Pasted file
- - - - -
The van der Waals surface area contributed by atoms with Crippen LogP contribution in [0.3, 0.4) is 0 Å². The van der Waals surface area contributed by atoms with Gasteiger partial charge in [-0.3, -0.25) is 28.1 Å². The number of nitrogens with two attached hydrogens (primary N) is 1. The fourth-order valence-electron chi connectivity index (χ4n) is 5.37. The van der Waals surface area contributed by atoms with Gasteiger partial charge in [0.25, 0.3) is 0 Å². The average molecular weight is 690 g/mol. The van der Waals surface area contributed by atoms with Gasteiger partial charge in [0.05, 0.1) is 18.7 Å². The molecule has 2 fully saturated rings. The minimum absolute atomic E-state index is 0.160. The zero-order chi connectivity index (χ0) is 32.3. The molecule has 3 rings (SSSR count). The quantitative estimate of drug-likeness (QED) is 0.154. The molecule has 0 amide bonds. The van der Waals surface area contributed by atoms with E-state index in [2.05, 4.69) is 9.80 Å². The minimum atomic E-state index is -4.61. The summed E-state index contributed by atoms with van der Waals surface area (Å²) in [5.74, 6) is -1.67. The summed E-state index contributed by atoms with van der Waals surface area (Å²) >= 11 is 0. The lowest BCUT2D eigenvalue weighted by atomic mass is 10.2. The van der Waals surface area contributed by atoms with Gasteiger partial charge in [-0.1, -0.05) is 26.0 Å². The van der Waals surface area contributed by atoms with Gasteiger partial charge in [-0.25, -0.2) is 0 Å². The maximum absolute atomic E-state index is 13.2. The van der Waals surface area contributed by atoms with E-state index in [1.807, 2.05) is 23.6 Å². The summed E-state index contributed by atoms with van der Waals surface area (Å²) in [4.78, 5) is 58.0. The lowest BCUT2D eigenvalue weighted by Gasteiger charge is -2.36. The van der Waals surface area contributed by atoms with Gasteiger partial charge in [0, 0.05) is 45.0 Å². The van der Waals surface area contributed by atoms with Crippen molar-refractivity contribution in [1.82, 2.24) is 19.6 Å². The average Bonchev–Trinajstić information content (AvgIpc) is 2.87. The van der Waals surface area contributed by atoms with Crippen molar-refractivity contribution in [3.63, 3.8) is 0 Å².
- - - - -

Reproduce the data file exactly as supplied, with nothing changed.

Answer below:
The van der Waals surface area contributed by atoms with Crippen LogP contribution in [0.3, 0.4) is 0 Å². The van der Waals surface area contributed by atoms with Gasteiger partial charge in [-0.3, -0.25) is 28.1 Å². The number of nitrogens with two attached hydrogens (primary N) is 1. The fourth-order valence-electron chi connectivity index (χ4n) is 5.37. The van der Waals surface area contributed by atoms with Gasteiger partial charge in [0.25, 0.3) is 0 Å². The average molecular weight is 690 g/mol. The van der Waals surface area contributed by atoms with Gasteiger partial charge in [0.05, 0.1) is 18.7 Å². The molecule has 2 fully saturated rings. The minimum absolute atomic E-state index is 0.160. The zero-order chi connectivity index (χ0) is 32.3. The molecule has 3 rings (SSSR count). The quantitative estimate of drug-likeness (QED) is 0.154. The molecule has 0 amide bonds. The van der Waals surface area contributed by atoms with E-state index in [2.05, 4.69) is 9.80 Å². The minimum atomic E-state index is -4.61. The summed E-state index contributed by atoms with van der Waals surface area (Å²) in [5.74, 6) is -1.67. The summed E-state index contributed by atoms with van der Waals surface area (Å²) >= 11 is 0. The lowest BCUT2D eigenvalue weighted by atomic mass is 10.2. The van der Waals surface area contributed by atoms with Gasteiger partial charge in [-0.1, -0.05) is 26.0 Å². The van der Waals surface area contributed by atoms with Gasteiger partial charge in [-0.25, -0.2) is 0 Å². The maximum absolute atomic E-state index is 13.2. The van der Waals surface area contributed by atoms with E-state index in [1.807, 2.05) is 23.6 Å². The summed E-state index contributed by atoms with van der Waals surface area (Å²) in [4.78, 5) is 58.0. The lowest BCUT2D eigenvalue weighted by Gasteiger charge is -2.36. The van der Waals surface area contributed by atoms with Gasteiger partial charge in [0, 0.05) is 45.0 Å². The van der Waals surface area contributed by atoms with Crippen molar-refractivity contribution in [1.82, 2.24) is 19.6 Å². The average Bonchev–Trinajstić information content (AvgIpc) is 2.87. The van der Waals surface area contributed by atoms with Crippen molar-refractivity contribution in [3.63, 3.8) is 0 Å².